The opening words of the Scotland Act 1998 are "There shall be a Scottish Parliament." Donald Dewar was thrilled by the clarity and directness of a sentence signalling that the long wait for the Scottish people's will to be enacted was finally over. The words resonated so deeply that they even make an appearance on the Scottish Parliament's ceremonial mace, and on Dewar's statue outside the Royal Concert Hall in Glasgow.
But if the drafters of this week's devolution proposals had been in charge back in 1998, I suspect that room would have had to be found on the statue for an abomination such as "The creation of a Scottish Parliament is regarded as something that can probably, in the appropriate circumstances, be expected to happen."
I'm not joking. I didn't even get through the first paragraph of the draft legislation before my jaw dropped to the floor, because exactly that type of Yes, Minister language was being used to help the London government wriggle free from even the most fundamental and unambiguous part of the pre-referendum "vow", namely that the Scottish Parliament would be made permanent.
Given that the UK still lacks a written constitution, there was always something of a mystery over how, exactly, the promise of permanence could be meaningfully given effect by a normal piece of legislation, which can theoretically be repealed by any other piece of normal legislation. The assumption was that the language used would have to convey the utmost gravity and a sense of absolute unconditionality, on a par with previous Acts of Parliament that granted independence or permanent autonomy to former British colonies. Something along the lines of "the UK Parliament's power to abolish the Scottish Parliament without consent is hereby terminated".
Instead, the draft bill merely notes that "it is recognised" that the Scottish Parliament is permanent. Recognised by who? By Bruno Tonioli? By badgers? This is not a high school essay we're talking about – every word is there for a reason, and it is impossible not to conclude that the reason for this mealy-mouthed ambiguity is to enable there to be a reference to "permanence" without it having the slightest legal effect.
But I carried on reading, in the firm belief (OK, the mindlessly optimistic hope) that things could only improve. After all, the Smith Commission had agreed that the Sewel Convention, by which Westminster can only legislate on devolved matters with the explicit consent of the Scottish Parliament, would be given a statutory basis. I reasoned that, if the legislation made good on that promise, it would amount to a guarantee of permanence, by ensuring in practice that no powers could be stripped from the parliament without its consent.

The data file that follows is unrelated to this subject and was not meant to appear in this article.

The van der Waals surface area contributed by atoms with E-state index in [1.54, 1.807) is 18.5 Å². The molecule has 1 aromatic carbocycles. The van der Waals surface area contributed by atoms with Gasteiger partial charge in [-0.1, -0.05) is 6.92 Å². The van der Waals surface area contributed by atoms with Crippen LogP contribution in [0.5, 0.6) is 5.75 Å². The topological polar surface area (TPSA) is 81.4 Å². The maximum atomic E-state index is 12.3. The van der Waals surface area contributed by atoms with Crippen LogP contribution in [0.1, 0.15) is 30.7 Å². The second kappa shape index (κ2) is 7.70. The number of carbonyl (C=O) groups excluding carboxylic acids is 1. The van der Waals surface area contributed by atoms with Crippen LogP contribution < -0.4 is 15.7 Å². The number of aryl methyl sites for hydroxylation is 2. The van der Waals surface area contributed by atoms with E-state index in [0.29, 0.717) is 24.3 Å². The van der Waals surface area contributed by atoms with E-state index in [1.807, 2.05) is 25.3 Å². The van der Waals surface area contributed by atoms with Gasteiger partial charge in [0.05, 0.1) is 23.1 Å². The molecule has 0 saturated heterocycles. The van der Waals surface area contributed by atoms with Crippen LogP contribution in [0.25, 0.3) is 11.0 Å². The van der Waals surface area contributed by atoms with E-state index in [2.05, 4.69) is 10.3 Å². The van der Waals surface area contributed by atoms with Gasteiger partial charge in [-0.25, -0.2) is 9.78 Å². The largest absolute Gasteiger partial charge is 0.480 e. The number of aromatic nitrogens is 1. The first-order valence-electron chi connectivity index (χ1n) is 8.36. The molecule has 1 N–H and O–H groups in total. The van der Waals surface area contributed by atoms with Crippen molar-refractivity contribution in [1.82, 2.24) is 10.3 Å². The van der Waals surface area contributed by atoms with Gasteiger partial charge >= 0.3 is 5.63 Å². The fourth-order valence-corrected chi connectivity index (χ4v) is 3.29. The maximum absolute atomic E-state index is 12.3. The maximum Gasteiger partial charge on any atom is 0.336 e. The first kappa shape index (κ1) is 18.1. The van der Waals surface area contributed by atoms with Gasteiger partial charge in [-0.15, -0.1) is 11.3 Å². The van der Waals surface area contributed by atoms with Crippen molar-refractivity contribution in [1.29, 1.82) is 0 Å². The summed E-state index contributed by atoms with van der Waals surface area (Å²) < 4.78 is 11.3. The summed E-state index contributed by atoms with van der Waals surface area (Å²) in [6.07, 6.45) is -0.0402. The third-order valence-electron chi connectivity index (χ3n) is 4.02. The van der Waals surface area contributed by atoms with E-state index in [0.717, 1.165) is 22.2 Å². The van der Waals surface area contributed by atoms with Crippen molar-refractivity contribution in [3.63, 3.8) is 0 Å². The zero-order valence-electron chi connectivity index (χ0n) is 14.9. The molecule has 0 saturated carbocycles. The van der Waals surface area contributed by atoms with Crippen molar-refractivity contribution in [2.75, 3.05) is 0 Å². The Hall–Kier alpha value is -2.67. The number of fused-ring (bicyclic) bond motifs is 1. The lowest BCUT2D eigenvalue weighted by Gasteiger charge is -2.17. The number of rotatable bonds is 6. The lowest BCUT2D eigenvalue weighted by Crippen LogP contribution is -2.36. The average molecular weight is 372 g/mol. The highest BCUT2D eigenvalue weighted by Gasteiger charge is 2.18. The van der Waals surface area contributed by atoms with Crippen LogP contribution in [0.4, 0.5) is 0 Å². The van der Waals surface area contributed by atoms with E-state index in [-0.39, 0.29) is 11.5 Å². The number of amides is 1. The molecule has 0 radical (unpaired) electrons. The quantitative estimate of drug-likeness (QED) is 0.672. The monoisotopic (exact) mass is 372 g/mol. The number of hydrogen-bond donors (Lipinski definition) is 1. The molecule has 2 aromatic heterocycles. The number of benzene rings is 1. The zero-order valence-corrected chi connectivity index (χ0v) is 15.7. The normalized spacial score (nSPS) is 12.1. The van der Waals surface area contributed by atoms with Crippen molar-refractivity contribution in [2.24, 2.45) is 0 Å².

Yes, you're way ahead of me here – Sir Humphrey has fixed that little problem for the London government as well. In fact, he's done an even more thorough job. Not only is it merely "recognised" that Westminster will require consent to legislate on devolved matters, it is stated that this will only "normally" be the case. It must be lovely being a UK minister – you can make sure the rules don't have any credible legal force, and just to be on the safe side, you get to choose your little exceptions to those rules anyway.
True believers in the "Home Rule" and "near federalism" that was promised by the No campaign should probably just stop reading at that point, because the watering down of the already weak Smith proposals only gets more cynical as the text progresses. We had been told, for example, that the Scottish Parliament would be given the power to abolish the bedroom tax. It now transpires that the UK government will have a veto over any attempt to do so.
There were frantic attempts yesterday from London ministers and their allies in the Labour party to spin the introduction of the veto as being something other than it actually is, but the words could not be clearer – Scottish ministers cannot exercise their new power unless the Secretary of State in London gives his or her agreement. It's added that this agreement will not be "unreasonably withheld", but who gets to decide what is unreasonable? We can safely assume it won't be anyone in Scotland.
This curious formula of powers being granted on the basis that they can only be used with London's permission appears again and again in the legislation. It calls to mind the original half-hearted devolution blueprint from the late 1970s, which was criticised for the quasi-colonial nature of the extensive veto powers bestowed upon the London-appointed Secretary of State for Scotland, who was to be set up as a kind of "Governor-General" figure.
This is the kind of thing that always happens when the London establishment find themselves tugged in two different directions – by the political imperative to be seen to devolve powers to Scotland, and by the imperial impulse to retain as much control as humanly possible.
But you can't be half-pregnant. Powers can't be simultaneously surrendered and retained. Eventually that penny will drop, even in Whitehall – as the experience of the more full-blooded 1998 Act shows. I suspect, though, that the people who were conned into voting against independence on the promise of "Devo Super Max" will not be prepared to wait another 20 years this time around.
It's rather apt that on the very day that the betrayal of the "vow" gathered pace, the SNP were romping to victory in a local by-election in the heart of Gordon Brown's own constituency. Earlier this week, an extraordinary Ipsos-Mori poll was published, putting Nicola Sturgeon's party on course to win no fewer than 55 of the 59 Scottish seats in the House of Commons.
Yesterday's proposals were nothing more than the hopelessly inadequate early stage of a work in progress. The people of Scotland seem rather determined to take over the authorship of the later drafts – starting at the ballot box in May.